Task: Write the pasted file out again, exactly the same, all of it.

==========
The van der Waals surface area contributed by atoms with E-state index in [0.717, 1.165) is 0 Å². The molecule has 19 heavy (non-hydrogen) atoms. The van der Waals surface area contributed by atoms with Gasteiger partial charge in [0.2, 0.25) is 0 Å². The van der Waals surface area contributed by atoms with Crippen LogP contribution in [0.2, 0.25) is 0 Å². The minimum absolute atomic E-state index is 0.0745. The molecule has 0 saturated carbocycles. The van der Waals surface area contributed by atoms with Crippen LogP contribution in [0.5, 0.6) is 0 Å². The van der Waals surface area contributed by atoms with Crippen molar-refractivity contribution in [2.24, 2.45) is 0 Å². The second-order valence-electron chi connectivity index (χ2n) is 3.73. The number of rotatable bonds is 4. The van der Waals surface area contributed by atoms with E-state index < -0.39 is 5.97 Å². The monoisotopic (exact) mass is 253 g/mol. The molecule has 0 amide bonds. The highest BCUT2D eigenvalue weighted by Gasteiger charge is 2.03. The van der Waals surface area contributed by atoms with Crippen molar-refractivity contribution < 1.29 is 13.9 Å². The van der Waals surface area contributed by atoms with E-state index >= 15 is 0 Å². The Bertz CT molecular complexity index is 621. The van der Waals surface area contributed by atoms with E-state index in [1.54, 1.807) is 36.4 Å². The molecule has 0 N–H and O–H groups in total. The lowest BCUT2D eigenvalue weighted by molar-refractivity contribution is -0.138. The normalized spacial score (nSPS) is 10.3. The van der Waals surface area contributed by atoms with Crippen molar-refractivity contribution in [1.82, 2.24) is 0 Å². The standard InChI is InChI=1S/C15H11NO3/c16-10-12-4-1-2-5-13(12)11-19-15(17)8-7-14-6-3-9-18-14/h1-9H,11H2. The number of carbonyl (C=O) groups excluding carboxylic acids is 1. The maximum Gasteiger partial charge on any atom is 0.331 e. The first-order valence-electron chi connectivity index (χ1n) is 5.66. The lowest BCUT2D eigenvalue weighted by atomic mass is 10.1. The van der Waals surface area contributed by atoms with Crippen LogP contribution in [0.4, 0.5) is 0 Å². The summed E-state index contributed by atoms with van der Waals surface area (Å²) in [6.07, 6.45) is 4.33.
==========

The van der Waals surface area contributed by atoms with E-state index in [0.717, 1.165) is 0 Å². The molecule has 19 heavy (non-hydrogen) atoms. The van der Waals surface area contributed by atoms with Gasteiger partial charge in [0.2, 0.25) is 0 Å². The van der Waals surface area contributed by atoms with Crippen LogP contribution in [0.2, 0.25) is 0 Å². The minimum absolute atomic E-state index is 0.0745. The molecule has 0 saturated carbocycles. The van der Waals surface area contributed by atoms with Crippen LogP contribution in [0.5, 0.6) is 0 Å². The van der Waals surface area contributed by atoms with Crippen molar-refractivity contribution in [2.24, 2.45) is 0 Å². The second-order valence-electron chi connectivity index (χ2n) is 3.73. The number of rotatable bonds is 4. The van der Waals surface area contributed by atoms with E-state index < -0.39 is 5.97 Å². The monoisotopic (exact) mass is 253 g/mol. The molecule has 0 amide bonds. The highest BCUT2D eigenvalue weighted by Gasteiger charge is 2.03. The van der Waals surface area contributed by atoms with Crippen molar-refractivity contribution < 1.29 is 13.9 Å². The van der Waals surface area contributed by atoms with E-state index >= 15 is 0 Å². The Bertz CT molecular complexity index is 621. The van der Waals surface area contributed by atoms with E-state index in [1.54, 1.807) is 36.4 Å². The molecule has 0 N–H and O–H groups in total. The lowest BCUT2D eigenvalue weighted by molar-refractivity contribution is -0.138. The normalized spacial score (nSPS) is 10.3. The van der Waals surface area contributed by atoms with Crippen molar-refractivity contribution in [1.82, 2.24) is 0 Å². The standard InChI is InChI=1S/C15H11NO3/c16-10-12-4-1-2-5-13(12)11-19-15(17)8-7-14-6-3-9-18-14/h1-9H,11H2. The number of carbonyl (C=O) groups excluding carboxylic acids is 1. The maximum Gasteiger partial charge on any atom is 0.331 e. The first-order valence-electron chi connectivity index (χ1n) is 5.66. The lowest BCUT2D eigenvalue weighted by atomic mass is 10.1. The van der Waals surface area contributed by atoms with Crippen LogP contribution in [0.4, 0.5) is 0 Å². The summed E-state index contributed by atoms with van der Waals surface area (Å²) in [6.07, 6.45) is 4.33.